Strategies for a Productive Classroom
“We try to ask the students to eat and do their morning routine at the same time (i.e., clocking in, checking planners, etc.)” —Paraprofessional for adult learners, Oregon
Despite the clear benefits gained by students who eat a healthy school breakfast, many educators feel pressure to focus narrowly on improving students’ standardized test scores. Well-designed breakfast after the bell programs complement morning instructional activities, have been shown to improve test scores, and help educators address the whole child.
In some schools using these programs, most often in secondary settings, students arrive to their instructional space with a bagged breakfast. In other schools, breakfast is delivered directly to the classroom sometime during the morning. Educators should establish routines of core activities to be completed each morning so that breakfast service can be accommodated whenever it arrives. Students may:
- Conduct independent work, including “Do Nows,” fluency folders, independent reading or homework review.
- Finish individual, standardized assessments or check in with the teacher one-on-one.
- Review content or build prior knowledge with hands-free teaching aids, such as videos or podcasts.
- Complete classroom assignments, such as reviewing portfolios or handing out missed work to students who were absent.
- Assist with breakfast logistics, such as sweeping, disposing of packaging or wiping down workspaces.
In any classroom, assignments should be differentiated to align with students’ developmental stage, ability and maturity. While students finish self-directed duties, teachers can address important tasks to start the day, such as taking attendance, collecting homework and setting up technology. Additional adults, such as paraprofessionals or parent volunteers, can help to make breakfast service run smoothly by keeping students on task or clarifying expectations.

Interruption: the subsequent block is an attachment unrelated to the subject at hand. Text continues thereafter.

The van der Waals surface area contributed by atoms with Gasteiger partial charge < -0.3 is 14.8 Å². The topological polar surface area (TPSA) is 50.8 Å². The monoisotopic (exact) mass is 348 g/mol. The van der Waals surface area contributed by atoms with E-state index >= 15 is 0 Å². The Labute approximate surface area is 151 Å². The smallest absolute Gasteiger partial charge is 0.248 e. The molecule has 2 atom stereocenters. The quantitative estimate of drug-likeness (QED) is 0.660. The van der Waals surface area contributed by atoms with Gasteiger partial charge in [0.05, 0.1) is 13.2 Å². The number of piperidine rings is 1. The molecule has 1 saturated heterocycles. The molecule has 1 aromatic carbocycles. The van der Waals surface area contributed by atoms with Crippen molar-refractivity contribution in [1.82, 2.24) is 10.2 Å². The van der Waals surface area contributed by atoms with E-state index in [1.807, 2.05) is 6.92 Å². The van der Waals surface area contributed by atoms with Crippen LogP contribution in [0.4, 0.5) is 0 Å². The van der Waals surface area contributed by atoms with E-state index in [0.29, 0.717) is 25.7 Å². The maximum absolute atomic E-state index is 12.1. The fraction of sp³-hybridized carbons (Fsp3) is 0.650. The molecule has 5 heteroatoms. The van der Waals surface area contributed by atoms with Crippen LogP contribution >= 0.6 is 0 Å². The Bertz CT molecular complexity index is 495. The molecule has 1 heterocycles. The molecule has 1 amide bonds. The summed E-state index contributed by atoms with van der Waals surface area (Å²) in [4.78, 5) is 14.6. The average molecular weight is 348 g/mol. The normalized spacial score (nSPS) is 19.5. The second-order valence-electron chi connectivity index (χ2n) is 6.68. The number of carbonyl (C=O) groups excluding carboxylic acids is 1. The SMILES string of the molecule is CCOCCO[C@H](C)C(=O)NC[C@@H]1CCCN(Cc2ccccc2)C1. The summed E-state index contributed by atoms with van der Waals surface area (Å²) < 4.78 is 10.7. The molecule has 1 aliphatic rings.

Breakfast can be a naturally social time, and teachers should choose whether to leverage or redirect this energy. Some educators may encourage students to connect with peers, such as by working in small groups to complete designated tasks or hosting a whole group morning meeting. Others may use timers, a posted agenda or music to direct students’ attention to specific activities while eating. Whatever the classroom procedures, it is important that students are held accountable for completing their responsibilities. The most successful morning routines involving breakfast are flexible and clearly define student expectations.
In the classroom spotlight
One teacher in Texas shares the routine for her fifth-grade classroom:
“For the first hour, we know announcements are going to happen, we’re going to get our morning work done, we’re going to eat breakfast at some point. We just have a list. The first thing we do is shake hands—I greet the kids eye to eye, and that gives me an opportunity to assess. Anything that’s out of routine, I try to handle right there at the door.
“Inside the room, the chairs are already unstacked because I have a chair leader, the pencils are already sharpened, everything’s ready to go on the desk, and I have leaders that have already done that. All the students have to do is go put their backpack up and get their stuff organized. I also have a whole list of routines on the board, such as telling them to take out their homework folder, their planner and whatever we’re working on first, and telling them to put any communication from home in my pink basket. Then, if they say, ‘What are we supposed to be doing right now?’ I would just point at the board to remind them.
“I really think one of the keys to being successful is just having a lot of this routine stuff toward the beginning of the morning so that it lets you be more flexible and think, ‘Well, OK, we’ll just skip that and move to the next activity and then go back to it.’”